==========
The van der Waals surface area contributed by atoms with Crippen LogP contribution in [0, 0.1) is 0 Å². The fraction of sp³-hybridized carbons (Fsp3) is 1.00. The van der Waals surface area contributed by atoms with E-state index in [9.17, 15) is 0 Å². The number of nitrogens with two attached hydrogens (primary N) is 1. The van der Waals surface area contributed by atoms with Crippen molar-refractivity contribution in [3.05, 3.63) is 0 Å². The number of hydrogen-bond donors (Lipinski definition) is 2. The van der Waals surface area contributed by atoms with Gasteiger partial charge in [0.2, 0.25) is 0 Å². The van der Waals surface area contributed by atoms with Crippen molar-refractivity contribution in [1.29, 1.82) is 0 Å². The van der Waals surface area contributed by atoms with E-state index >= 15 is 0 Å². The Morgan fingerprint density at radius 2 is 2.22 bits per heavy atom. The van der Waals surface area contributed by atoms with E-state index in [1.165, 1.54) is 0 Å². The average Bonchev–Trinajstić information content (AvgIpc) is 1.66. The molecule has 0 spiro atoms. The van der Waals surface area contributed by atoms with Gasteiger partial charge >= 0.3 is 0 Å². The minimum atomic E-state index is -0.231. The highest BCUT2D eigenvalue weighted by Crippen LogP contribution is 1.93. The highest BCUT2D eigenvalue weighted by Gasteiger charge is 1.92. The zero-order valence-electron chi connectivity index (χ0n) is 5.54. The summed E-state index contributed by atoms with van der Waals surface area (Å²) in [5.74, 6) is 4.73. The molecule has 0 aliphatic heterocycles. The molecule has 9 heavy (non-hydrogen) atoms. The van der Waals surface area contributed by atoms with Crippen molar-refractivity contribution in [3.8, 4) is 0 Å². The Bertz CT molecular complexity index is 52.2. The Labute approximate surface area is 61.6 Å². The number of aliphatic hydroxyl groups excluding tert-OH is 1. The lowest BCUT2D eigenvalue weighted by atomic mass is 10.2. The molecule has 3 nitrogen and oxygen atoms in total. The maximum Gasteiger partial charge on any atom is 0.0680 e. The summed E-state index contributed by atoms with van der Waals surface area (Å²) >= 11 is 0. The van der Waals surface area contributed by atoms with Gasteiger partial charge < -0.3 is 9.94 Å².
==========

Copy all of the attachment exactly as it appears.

The van der Waals surface area contributed by atoms with Crippen LogP contribution in [0, 0.1) is 0 Å². The fraction of sp³-hybridized carbons (Fsp3) is 1.00. The van der Waals surface area contributed by atoms with E-state index in [9.17, 15) is 0 Å². The number of nitrogens with two attached hydrogens (primary N) is 1. The van der Waals surface area contributed by atoms with Crippen molar-refractivity contribution in [3.05, 3.63) is 0 Å². The number of hydrogen-bond donors (Lipinski definition) is 2. The van der Waals surface area contributed by atoms with Gasteiger partial charge in [0.2, 0.25) is 0 Å². The van der Waals surface area contributed by atoms with Crippen molar-refractivity contribution in [1.29, 1.82) is 0 Å². The van der Waals surface area contributed by atoms with E-state index >= 15 is 0 Å². The Morgan fingerprint density at radius 2 is 2.22 bits per heavy atom. The van der Waals surface area contributed by atoms with E-state index in [1.165, 1.54) is 0 Å². The average Bonchev–Trinajstić information content (AvgIpc) is 1.66. The molecule has 0 spiro atoms. The van der Waals surface area contributed by atoms with Gasteiger partial charge >= 0.3 is 0 Å². The minimum atomic E-state index is -0.231. The highest BCUT2D eigenvalue weighted by Crippen LogP contribution is 1.93. The highest BCUT2D eigenvalue weighted by Gasteiger charge is 1.92. The zero-order valence-electron chi connectivity index (χ0n) is 5.54. The summed E-state index contributed by atoms with van der Waals surface area (Å²) in [5.74, 6) is 4.73. The molecule has 0 aliphatic heterocycles. The molecule has 9 heavy (non-hydrogen) atoms. The van der Waals surface area contributed by atoms with Crippen molar-refractivity contribution in [3.8, 4) is 0 Å². The Bertz CT molecular complexity index is 52.2. The Labute approximate surface area is 61.6 Å². The number of aliphatic hydroxyl groups excluding tert-OH is 1. The lowest BCUT2D eigenvalue weighted by atomic mass is 10.2. The molecule has 3 nitrogen and oxygen atoms in total. The maximum Gasteiger partial charge on any atom is 0.0680 e. The summed E-state index contributed by atoms with van der Waals surface area (Å²) >= 11 is 0. The van der Waals surface area contributed by atoms with Gasteiger partial charge < -0.3 is 9.94 Å².